You may be quick to categorize someone unlike yourself. We’ve all been guilty of it a time or two. Their Levi's are dirty and limp from daily living. Skin is weathered and face has a salt and pepper stubble ... I’m guessing a drug store disposable razor is reused more often than it should be. Hair is long and greasy, pony tail is thin. Hands are calloused and dry. His honest occupation involves axle grease and tools.
You see them walking about, paying cash at the grocery store or driving their rickety truck with their only known companion leaning happily out the passenger side window ... a happy canine with its wet tongue flapping in the wind.
What is your immediate thought? An old hippie? Someone who may have chosen an easier, less structured lifestyle? An individual who no longer lives by society's expectations? Or maybe you gaze upon them with envy, having the courage the “stick it to the man,” living on their wits and God’s good humor.
What if I told you this man had once played by the rules. Had once been a USMC officer, a helicopter pilot in Vietnam who flew rescue missions, rescuing injured and dead soldiers ... often flying into enemy territory risking his own life in order to save others. Maybe this man later resigned his commission, receiving his Ph.D. in physics and later becoming a scientist, developing rockets that were launched to the moon.
His story was real, only heard in fragments and whispers from his own mouth. Why he walked away from his life of professional success and stability, one can only speculate. He did say once that he’d done some horrible things. Most believe it was his experiences in Vietnam that caused his withdrawal from society. He eventually became a recluse, moving deep into the hills of Steinbeck Country in California.
Whatever his reasons, to the residents of the mountain, he became an important figure, yet a coveted secret to strangers inquiring about a man by the name of John Taylor. To make extra money, he repaired cars for those he knew. Seemed an appropriate and alternate vocation for someone with a mechanical background. Yet, punctuality and sense of urgency was not one of John’s priorities. It would often take weeks, and when he became sick, months before ones car was ready. People didn’t complain. Knowing John and his mechanical ability (plus he was inexpensive) residents would give the car to John and wait until passing him on the road for a verbal confirmation of completion. If they wanted it done in a timely fashion, they’d go to town.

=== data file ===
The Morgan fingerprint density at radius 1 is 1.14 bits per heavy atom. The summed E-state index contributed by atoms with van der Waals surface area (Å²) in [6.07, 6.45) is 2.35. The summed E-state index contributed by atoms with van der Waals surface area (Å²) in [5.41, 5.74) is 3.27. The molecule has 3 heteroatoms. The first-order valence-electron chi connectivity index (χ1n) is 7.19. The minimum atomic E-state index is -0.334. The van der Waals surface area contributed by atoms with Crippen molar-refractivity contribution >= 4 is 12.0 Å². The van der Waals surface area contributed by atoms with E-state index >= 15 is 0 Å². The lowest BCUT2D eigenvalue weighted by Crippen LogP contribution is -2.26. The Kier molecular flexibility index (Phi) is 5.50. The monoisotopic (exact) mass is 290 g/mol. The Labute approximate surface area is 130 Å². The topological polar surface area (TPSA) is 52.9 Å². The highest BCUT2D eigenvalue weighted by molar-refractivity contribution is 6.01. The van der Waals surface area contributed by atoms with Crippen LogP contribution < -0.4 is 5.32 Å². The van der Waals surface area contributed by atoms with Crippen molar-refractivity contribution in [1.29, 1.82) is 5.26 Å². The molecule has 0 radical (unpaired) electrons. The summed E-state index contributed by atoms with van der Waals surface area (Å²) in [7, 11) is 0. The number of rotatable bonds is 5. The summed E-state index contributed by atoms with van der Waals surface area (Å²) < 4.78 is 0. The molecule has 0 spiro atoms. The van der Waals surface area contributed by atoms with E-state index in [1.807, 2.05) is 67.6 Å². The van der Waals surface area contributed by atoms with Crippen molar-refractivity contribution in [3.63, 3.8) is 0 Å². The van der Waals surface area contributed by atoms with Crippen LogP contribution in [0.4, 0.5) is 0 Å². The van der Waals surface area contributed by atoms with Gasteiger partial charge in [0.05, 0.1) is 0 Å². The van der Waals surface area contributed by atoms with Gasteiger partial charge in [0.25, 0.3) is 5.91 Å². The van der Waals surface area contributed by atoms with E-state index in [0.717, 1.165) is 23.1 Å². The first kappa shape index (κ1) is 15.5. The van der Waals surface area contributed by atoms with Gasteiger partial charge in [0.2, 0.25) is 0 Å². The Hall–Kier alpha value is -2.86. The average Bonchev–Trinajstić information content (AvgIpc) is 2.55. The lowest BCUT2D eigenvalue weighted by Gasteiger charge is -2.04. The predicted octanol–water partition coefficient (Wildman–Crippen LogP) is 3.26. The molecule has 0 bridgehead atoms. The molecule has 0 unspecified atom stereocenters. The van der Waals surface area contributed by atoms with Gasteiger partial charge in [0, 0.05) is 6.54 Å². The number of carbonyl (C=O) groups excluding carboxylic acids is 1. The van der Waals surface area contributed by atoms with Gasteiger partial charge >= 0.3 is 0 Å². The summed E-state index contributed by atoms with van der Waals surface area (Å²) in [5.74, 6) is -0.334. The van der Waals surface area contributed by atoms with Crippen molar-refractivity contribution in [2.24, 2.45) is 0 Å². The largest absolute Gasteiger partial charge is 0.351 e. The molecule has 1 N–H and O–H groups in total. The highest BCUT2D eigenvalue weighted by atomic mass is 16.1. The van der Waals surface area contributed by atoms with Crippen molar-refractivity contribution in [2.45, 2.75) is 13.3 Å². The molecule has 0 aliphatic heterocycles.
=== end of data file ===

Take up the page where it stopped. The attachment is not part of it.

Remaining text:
Since people were no longer John’s true source of companionship, animals filled the void nicely. It made sense. They never argued or talked to him, were always happy to see him and loved him unconditionally. They didn’t care about his past, present or future, how clean he was, what kind of car he drove or how much money he had (or lack there of). If residents left town, John was the caretaker of the flocks. Your car wouldn’t be repaired in a timely fashion, but you could rely on John to feed your horses, dogs, chickens, goats and even barn cats.
Many people took care of John. He lived in a small trailer on the property of a mountain resident, rent free. All his tools, scrap metal and any other necessities were kept in his weighed down, rusted, old Chevy truck. He was a small man with a thin frame, always sitting straight with his legs crossed. Occasionally residents would leave baskets of scones on fences, knowing he would stop on his way down the mountain. He never passed on a free meal, especially when the menu included bacon or steak. He never drank alcohol, preferring black coffee or Coca-Cola.
A few weeks ago, the reclusive John Taylor was found on his mountain, on the side of the dirt road inside his rusted old truck. He ran off the road and was injured, angrily refusing help from all his mountain friends. The next morning, he managed to crawl from the truck, laying beside it. He was picked up by a neighbor, adamantly refusing to go to the hospital, only wanting to return to his trailer. The same neighbor checked on him the following morning. His condition had deteriorated and without argument, he was immediately taken to the VA hospital in Palo Alto, CA.
With in a week, John Taylor died. He’d been secretly deteriorating for years, finally succumbing to bladder cancer. It was then that many learned his name was not John Taylor. It was an alias he used to escape, to run away from and start over. And in his own way, he did. By refusing help for so long, maybe the only thing he wanted was to die on that beautiful mountain where he had become accepted and loved for who he was and not for what he had done.